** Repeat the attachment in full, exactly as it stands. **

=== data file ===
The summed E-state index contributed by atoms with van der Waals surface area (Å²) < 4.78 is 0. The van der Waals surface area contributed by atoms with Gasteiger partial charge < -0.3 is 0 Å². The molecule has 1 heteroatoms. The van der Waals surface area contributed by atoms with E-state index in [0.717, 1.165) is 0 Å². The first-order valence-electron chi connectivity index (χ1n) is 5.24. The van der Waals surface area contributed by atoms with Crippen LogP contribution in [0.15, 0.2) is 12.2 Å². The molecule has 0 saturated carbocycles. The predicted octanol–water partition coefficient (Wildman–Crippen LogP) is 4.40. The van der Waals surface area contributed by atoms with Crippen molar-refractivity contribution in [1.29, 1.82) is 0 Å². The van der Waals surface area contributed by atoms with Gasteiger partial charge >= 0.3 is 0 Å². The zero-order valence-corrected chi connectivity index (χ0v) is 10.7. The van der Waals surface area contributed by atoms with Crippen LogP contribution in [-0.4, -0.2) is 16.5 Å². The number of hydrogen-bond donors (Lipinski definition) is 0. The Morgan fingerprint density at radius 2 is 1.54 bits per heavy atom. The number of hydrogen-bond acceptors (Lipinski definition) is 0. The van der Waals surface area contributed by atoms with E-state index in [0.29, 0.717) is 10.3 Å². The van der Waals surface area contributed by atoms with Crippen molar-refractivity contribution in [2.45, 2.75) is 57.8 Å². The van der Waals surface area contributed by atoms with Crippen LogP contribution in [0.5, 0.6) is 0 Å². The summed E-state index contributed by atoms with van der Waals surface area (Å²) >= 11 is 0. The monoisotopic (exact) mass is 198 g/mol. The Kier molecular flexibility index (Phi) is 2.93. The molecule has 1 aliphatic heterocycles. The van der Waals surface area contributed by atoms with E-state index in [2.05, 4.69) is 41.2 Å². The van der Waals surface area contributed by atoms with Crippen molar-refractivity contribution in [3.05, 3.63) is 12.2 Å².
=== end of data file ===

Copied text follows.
The summed E-state index contributed by atoms with van der Waals surface area (Å²) < 4.78 is 0. The van der Waals surface area contributed by atoms with Gasteiger partial charge < -0.3 is 0 Å². The molecule has 1 heteroatoms. The van der Waals surface area contributed by atoms with E-state index in [0.717, 1.165) is 0 Å². The first-order valence-electron chi connectivity index (χ1n) is 5.24. The van der Waals surface area contributed by atoms with Crippen LogP contribution in [0.15, 0.2) is 12.2 Å². The molecule has 0 saturated carbocycles. The predicted octanol–water partition coefficient (Wildman–Crippen LogP) is 4.40. The van der Waals surface area contributed by atoms with Crippen molar-refractivity contribution in [1.29, 1.82) is 0 Å². The van der Waals surface area contributed by atoms with Gasteiger partial charge >= 0.3 is 0 Å². The zero-order valence-corrected chi connectivity index (χ0v) is 10.7. The van der Waals surface area contributed by atoms with Crippen LogP contribution in [-0.4, -0.2) is 16.5 Å². The number of hydrogen-bond donors (Lipinski definition) is 0. The Morgan fingerprint density at radius 2 is 1.54 bits per heavy atom. The number of hydrogen-bond acceptors (Lipinski definition) is 0. The van der Waals surface area contributed by atoms with E-state index in [0.29, 0.717) is 10.3 Å². The van der Waals surface area contributed by atoms with Crippen molar-refractivity contribution in [2.45, 2.75) is 57.8 Å². The van der Waals surface area contributed by atoms with Crippen LogP contribution in [0.5, 0.6) is 0 Å². The summed E-state index contributed by atoms with van der Waals surface area (Å²) >= 11 is 0. The monoisotopic (exact) mass is 198 g/mol. The Kier molecular flexibility index (Phi) is 2.93. The molecule has 1 aliphatic heterocycles. The van der Waals surface area contributed by atoms with E-state index in [2.05, 4.69) is 41.2 Å². The van der Waals surface area contributed by atoms with Crippen molar-refractivity contribution in [3.05, 3.63) is 12.2 Å².